New York City upgrading security at homeless shelters, aim to prevent violence

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Sandra Bookman is live in East Harlem with the latest details.

New York City will re-establish a domestic violence program in homeless shelters as part of broader efforts to upgrade security at the facilities, where family incidents are the most common form of violence, Mayor Bill de Blasio said Tuesday.

The New York Police Department will retrain all security staff at the Department of Homeless Services and place a police management team there. A more extensive reporting system will track incidents at shelters.

"I've been clear that we are going to own the challenges of homelessness and be transparent about how serious they are and what we are doing to deal with them," de Blasio said in a statement.

Mary Brosnahan, president and CEO of the Coalition for the Homeless, said advocates "welcome the uniform standards of professionalism NYPD training can bring to front-line security officers in New York City shelters."

In February, police arrested a fugitive suspected of stabbing his girlfriend and all three of her small children at a hotel used as homeless housing.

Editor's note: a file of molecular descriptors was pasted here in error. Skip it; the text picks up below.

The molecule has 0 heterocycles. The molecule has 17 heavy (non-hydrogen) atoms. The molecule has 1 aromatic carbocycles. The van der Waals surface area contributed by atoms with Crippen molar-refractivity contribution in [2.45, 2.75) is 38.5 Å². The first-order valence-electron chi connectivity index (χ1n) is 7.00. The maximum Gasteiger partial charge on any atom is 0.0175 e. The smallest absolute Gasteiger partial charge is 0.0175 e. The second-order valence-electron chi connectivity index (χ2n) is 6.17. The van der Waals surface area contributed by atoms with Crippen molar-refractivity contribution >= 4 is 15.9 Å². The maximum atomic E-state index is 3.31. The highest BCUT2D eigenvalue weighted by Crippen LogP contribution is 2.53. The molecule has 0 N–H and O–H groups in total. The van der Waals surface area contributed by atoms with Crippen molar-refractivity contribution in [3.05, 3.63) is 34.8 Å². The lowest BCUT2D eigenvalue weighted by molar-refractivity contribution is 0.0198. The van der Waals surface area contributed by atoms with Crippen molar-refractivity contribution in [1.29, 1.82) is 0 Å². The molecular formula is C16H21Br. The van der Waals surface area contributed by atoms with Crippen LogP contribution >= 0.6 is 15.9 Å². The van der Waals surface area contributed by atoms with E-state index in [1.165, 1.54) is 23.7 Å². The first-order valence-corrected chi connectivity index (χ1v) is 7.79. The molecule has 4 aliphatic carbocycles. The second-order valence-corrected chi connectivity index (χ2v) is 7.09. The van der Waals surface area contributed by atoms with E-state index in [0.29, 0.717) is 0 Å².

Rebecca Cutler, 26, and daughters Ziana, 19 months, and Maiyah, 4 months, died in the attack at a Ramada Inn on Staten Island. Two-year-old Miracle was critically injured.

It was the third fatal stabbing at a homeless shelter in several weeks, prompting the New York State Office of Temporary and Disability Assistance to send city officials a letter demanding "immediate action" to protect residents.

As part of the 90-day review, the mayor has already increased security at mental health shelters and at commercial hotels.

Total spending for security at DHS is about $140 million annually, an increase of 35 percent over the previous administration, according to de Blasio's statement.

"Violence - both physical attacks as well as serious threats of bodily harm - is undoubtedly the major deterrent preventing our most marginalized neighbors from accessing lifesaving shelter," Brosnahan said.

"Homelessness may be synonymous with despair - but protecting homeless women and children from brutality and providing them the emotional support to heal are the two key essentials to shifting their lives towards hope and prosperity," she said.
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politicssecurityhomelessNew York City
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